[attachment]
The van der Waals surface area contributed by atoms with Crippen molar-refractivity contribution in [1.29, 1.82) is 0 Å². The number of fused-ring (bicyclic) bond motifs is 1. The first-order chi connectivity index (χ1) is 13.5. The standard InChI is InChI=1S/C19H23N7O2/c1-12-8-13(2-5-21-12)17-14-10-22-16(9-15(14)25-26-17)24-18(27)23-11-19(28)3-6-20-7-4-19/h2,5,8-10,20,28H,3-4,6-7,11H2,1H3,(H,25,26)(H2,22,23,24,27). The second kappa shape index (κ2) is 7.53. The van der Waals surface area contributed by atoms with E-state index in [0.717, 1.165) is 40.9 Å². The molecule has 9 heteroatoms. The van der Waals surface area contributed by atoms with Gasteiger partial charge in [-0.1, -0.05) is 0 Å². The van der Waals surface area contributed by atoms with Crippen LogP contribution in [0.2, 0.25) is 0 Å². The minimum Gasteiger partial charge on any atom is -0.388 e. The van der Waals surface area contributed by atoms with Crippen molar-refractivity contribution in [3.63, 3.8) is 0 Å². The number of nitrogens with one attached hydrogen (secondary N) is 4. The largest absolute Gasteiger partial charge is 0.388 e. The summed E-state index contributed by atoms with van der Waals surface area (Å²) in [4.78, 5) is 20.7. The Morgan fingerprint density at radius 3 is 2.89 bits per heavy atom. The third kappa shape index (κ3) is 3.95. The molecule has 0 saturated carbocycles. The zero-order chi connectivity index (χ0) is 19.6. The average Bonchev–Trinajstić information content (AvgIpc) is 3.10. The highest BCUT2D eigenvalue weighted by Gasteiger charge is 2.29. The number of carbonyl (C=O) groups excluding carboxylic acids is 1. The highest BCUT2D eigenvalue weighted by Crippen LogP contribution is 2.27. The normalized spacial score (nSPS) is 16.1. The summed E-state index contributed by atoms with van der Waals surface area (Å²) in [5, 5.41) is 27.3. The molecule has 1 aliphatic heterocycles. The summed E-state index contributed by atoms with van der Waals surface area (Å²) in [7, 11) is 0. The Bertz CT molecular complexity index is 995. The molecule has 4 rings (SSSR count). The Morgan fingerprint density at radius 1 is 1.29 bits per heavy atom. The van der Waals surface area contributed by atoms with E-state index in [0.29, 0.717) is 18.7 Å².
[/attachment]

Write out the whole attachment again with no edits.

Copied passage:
The van der Waals surface area contributed by atoms with Crippen molar-refractivity contribution in [1.29, 1.82) is 0 Å². The number of fused-ring (bicyclic) bond motifs is 1. The first-order chi connectivity index (χ1) is 13.5. The standard InChI is InChI=1S/C19H23N7O2/c1-12-8-13(2-5-21-12)17-14-10-22-16(9-15(14)25-26-17)24-18(27)23-11-19(28)3-6-20-7-4-19/h2,5,8-10,20,28H,3-4,6-7,11H2,1H3,(H,25,26)(H2,22,23,24,27). The second kappa shape index (κ2) is 7.53. The van der Waals surface area contributed by atoms with E-state index in [0.717, 1.165) is 40.9 Å². The molecule has 9 heteroatoms. The van der Waals surface area contributed by atoms with Gasteiger partial charge in [-0.1, -0.05) is 0 Å². The van der Waals surface area contributed by atoms with Crippen LogP contribution in [0.2, 0.25) is 0 Å². The minimum Gasteiger partial charge on any atom is -0.388 e. The van der Waals surface area contributed by atoms with Crippen molar-refractivity contribution in [3.63, 3.8) is 0 Å². The number of nitrogens with one attached hydrogen (secondary N) is 4. The largest absolute Gasteiger partial charge is 0.388 e. The summed E-state index contributed by atoms with van der Waals surface area (Å²) in [4.78, 5) is 20.7. The Morgan fingerprint density at radius 3 is 2.89 bits per heavy atom. The third kappa shape index (κ3) is 3.95. The molecule has 0 saturated carbocycles. The zero-order chi connectivity index (χ0) is 19.6. The average Bonchev–Trinajstić information content (AvgIpc) is 3.10. The highest BCUT2D eigenvalue weighted by Gasteiger charge is 2.29. The number of carbonyl (C=O) groups excluding carboxylic acids is 1. The highest BCUT2D eigenvalue weighted by Crippen LogP contribution is 2.27. The normalized spacial score (nSPS) is 16.1. The summed E-state index contributed by atoms with van der Waals surface area (Å²) in [5, 5.41) is 27.3. The molecule has 1 aliphatic heterocycles. The summed E-state index contributed by atoms with van der Waals surface area (Å²) in [7, 11) is 0. The Bertz CT molecular complexity index is 995. The molecule has 4 rings (SSSR count). The Morgan fingerprint density at radius 1 is 1.29 bits per heavy atom. The van der Waals surface area contributed by atoms with E-state index in [0.29, 0.717) is 18.7 Å².